You will only have a split second to catch someone’s attention and only the clever, colorful and best-designed pieces make the cut. Go large – a 6 x 11 postcard towers over the standard #10 envelope and mails under 20¢ bulk rate. Print on a 100# cover instead of a coated card stock – you will save hundreds of dollars by simply choosing your paper correctly. And most of all, hire a mailing house for your list, labeling and your postage.
Your list is the most important part of your direct mail. You need to narrow down who your market really is and sharpen that down to a primary target market and a secondary market. You also do not have to do all the mailing in one mail out. For budget purposes, buy your entire list to save money on the minimal list cost, but mail in increments as your finances allow. This also allows you to tract what is working. If you own a business that you can give a discount or an incentive, this is always helpful in the tracking and future planning of campaigns. Be sure that you have realistic expectations. A successful direct mail piece should generate a response rate of 2-4%.
Many people try to save money by doing their own labels and mailing themselves. This could not be further for the truth. You are paying first-call postage as well as your valuable time spent doing it. A mailing house in the long run will save you money. Mailing houses are set up to mail in large quantities. They have systems that ink jet the address right on the card as well as the postal bar code. This will significantly drop your postage costs by simply adding the bar code. In fact, it drops is so much that it will typically pay for the cost of the mailing service. Also, most mail houses have established bulk rate permit numbers that they will let you use. This will also be a substantial savings going bulk. They do require you to pay the postage at the time of mailing to use their permit number. Keep in mind; if you are promoting an event, bulk rate mailing takes longer to be received so you will need to adequately back out the date you need them to arrive in homes.
Your business can grow substantially through consistent advertising, having a marketing plan as well as community involvement and word of mouth. Your goal is to prove that you are resource and not just someone providing another unnecessary service. Walt Disney said, “The way to get started is to quit talking and begin doing.” Advertising is doing.
In the next few months, we will be addressing many other avenues for marketing in a small community such as: PR, radio and TV, billboards, specialty items, events, other local resources as well as community involvement.
Those of us who enjoy the peace and serenity of living in a small town atmosphere still need to address and realize that our chosen lifestyle demands success and long-term growth in our business… our livelihood.
Inc.com had recently published an article on ‘work place rituals’, which got me thinking about the rituals we have here at Rudkin. I started working here in March 2013 and have been part of three birthday celebrations and one goodbye party. That makes it total of four office parties in 5 months. And might I add the individual lunch orders are taken courtesy of Rudkin Productions. None of my previous work places had this ‘celebratory’ culture.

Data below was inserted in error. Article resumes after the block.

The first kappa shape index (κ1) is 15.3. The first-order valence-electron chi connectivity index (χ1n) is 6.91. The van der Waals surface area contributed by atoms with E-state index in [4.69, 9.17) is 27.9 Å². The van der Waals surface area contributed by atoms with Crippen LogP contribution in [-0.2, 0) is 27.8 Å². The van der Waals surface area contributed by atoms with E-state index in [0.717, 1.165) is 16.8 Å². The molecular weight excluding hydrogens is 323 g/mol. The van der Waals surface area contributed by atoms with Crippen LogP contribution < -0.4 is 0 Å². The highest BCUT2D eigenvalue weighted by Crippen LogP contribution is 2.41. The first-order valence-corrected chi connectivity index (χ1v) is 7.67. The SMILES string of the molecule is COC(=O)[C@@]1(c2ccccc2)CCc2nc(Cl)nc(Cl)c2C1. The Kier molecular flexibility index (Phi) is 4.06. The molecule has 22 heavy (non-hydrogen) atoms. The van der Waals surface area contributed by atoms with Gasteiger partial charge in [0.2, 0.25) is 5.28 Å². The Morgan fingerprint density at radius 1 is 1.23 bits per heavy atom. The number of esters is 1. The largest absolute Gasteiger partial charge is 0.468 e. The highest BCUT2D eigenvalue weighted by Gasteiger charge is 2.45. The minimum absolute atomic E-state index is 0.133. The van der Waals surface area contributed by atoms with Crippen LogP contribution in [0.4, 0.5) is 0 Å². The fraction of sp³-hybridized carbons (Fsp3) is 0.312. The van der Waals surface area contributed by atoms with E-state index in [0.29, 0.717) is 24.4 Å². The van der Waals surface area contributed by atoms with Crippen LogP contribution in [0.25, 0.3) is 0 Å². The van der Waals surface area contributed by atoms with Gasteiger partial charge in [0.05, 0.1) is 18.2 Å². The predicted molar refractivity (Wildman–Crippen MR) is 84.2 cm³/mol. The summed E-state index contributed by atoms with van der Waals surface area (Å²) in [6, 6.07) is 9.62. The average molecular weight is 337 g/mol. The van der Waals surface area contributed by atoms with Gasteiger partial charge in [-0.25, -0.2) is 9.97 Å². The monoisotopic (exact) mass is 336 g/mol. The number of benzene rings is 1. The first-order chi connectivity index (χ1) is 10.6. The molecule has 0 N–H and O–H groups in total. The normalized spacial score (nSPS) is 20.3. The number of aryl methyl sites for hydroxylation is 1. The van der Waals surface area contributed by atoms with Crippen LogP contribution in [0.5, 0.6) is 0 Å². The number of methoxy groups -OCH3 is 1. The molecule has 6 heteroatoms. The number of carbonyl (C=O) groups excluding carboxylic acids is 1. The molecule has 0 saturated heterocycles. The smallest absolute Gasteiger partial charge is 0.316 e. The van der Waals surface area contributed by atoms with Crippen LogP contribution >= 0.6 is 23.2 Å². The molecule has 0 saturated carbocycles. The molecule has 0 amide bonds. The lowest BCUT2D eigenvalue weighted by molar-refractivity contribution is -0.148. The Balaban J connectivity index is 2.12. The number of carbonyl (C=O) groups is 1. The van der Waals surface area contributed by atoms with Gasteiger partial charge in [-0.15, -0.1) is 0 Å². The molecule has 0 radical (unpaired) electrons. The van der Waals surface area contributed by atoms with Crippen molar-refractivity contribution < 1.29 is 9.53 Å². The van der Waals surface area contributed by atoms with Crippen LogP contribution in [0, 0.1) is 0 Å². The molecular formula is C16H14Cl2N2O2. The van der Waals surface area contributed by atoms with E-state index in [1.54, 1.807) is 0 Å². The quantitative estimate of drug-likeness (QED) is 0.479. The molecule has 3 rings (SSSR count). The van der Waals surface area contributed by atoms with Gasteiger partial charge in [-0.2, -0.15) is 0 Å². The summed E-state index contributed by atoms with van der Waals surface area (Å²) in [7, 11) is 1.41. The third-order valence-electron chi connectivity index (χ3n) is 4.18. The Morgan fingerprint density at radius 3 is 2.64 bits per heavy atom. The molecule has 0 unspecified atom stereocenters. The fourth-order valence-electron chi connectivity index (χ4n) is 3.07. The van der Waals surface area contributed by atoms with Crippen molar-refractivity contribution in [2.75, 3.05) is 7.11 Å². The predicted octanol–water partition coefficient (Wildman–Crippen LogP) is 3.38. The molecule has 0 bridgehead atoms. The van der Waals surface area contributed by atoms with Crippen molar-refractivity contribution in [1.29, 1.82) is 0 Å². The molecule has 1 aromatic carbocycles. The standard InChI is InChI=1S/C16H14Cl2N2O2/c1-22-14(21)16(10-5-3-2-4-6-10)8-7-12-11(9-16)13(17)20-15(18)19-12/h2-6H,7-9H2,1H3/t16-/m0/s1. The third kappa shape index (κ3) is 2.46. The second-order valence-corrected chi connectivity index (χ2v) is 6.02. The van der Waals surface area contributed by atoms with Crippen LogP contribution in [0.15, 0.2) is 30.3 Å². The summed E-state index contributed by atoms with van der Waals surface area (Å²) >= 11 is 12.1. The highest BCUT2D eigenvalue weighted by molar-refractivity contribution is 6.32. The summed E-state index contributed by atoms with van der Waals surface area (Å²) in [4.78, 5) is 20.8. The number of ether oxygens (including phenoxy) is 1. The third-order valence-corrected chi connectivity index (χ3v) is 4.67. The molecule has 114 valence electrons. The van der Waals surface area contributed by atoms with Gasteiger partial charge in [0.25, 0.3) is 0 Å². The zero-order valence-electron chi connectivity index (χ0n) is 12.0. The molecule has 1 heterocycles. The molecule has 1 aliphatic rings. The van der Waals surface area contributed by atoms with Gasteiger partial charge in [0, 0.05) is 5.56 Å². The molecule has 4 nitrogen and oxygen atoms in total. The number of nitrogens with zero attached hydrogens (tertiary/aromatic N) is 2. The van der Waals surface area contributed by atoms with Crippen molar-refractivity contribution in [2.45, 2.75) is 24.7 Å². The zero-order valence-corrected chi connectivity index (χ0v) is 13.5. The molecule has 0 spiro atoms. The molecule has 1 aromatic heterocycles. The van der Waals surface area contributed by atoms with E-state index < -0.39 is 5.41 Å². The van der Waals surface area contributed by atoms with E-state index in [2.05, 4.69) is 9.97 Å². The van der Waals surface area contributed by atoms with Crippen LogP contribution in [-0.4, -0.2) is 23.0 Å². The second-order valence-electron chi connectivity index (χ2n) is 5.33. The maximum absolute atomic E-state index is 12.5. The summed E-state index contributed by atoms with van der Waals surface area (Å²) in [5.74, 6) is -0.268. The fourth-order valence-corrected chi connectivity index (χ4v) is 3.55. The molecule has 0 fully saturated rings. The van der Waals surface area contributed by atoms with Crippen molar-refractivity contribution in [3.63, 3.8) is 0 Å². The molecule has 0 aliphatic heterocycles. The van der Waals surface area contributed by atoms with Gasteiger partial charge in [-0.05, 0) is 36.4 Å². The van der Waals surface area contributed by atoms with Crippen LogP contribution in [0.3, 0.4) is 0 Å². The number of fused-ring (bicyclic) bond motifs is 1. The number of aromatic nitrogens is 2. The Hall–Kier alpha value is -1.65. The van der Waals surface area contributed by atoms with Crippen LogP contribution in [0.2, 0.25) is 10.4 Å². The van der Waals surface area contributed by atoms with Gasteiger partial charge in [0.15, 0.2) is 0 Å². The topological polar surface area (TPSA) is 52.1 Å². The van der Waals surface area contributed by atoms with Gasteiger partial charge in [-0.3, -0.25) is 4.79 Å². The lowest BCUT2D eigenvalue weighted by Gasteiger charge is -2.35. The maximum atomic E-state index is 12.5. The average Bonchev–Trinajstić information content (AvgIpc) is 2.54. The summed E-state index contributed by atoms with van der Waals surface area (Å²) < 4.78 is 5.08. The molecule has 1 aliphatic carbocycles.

Before I attended the first Rudkin birthday party, which happened to be of my boss Kathy Rudkin‘s birthday, all my colleagues told me I should be excited, as this would be my first encounter of the ‘Rudkin Ritual’. I truly didn’t know what to expect.
On daily basis our office interaction is purely dependent on the project we are working on. Sometimes it involves hours of teamwork while other times in means a lonely date with your computer and keyboard for days in a stretch. Hence the ‘Rudkin Ritual’ is a good change from the everyday monotony of the work place. It gives all of us (employees of Rudkin Productions) a chance to interact and talk about something other than work without worrying about the ‘billable hours’. And what’s even more exciting is that there are stories from each party that do the rounds for months to come. Becca, our Office Manager remembers her first Rudkin Party by the following story:
I knew I was in a great working environment when I witnessed Josh’s birthday bash!
Sarah printed out pictures of boy band members and handed them out to everyone
to put in front of their faces when we sang HAPPY BIRTHDAY.
We did not sing it the traditional way … We barked it!
In his article on Inc.com Lee Cohan states, “Effective rituals connect team members to each other, to their leaders…. “ and I think Rudkin Productions has successfully accomplished that goal. As Alan, our Creative Director puts it expressively:
Our birthday and holiday celebrations are really fun. We have food brought in and
everyone crowds into the conference room and we eat, share stories and laugh a lot.
It’s a great time to let our hair down and just enjoy being with each other without
the demands of “I need this now!” I don’t think any of us wants the
“company meeting” to end.
“Take a moment to think about creating something fun, easy and meaningful. Keep it simple. Start with just one ritual, stick to it, and don’t compromise it.” says Lee Cohan and we are doing exactly that here at Rudkin. Whoever said, ‘all work and no play makes jack a dull boy’ knew what they were talking about!
Albert Einstein once said, “It is the supreme art of the teacher to awaken joy in creative expression and knowledge.”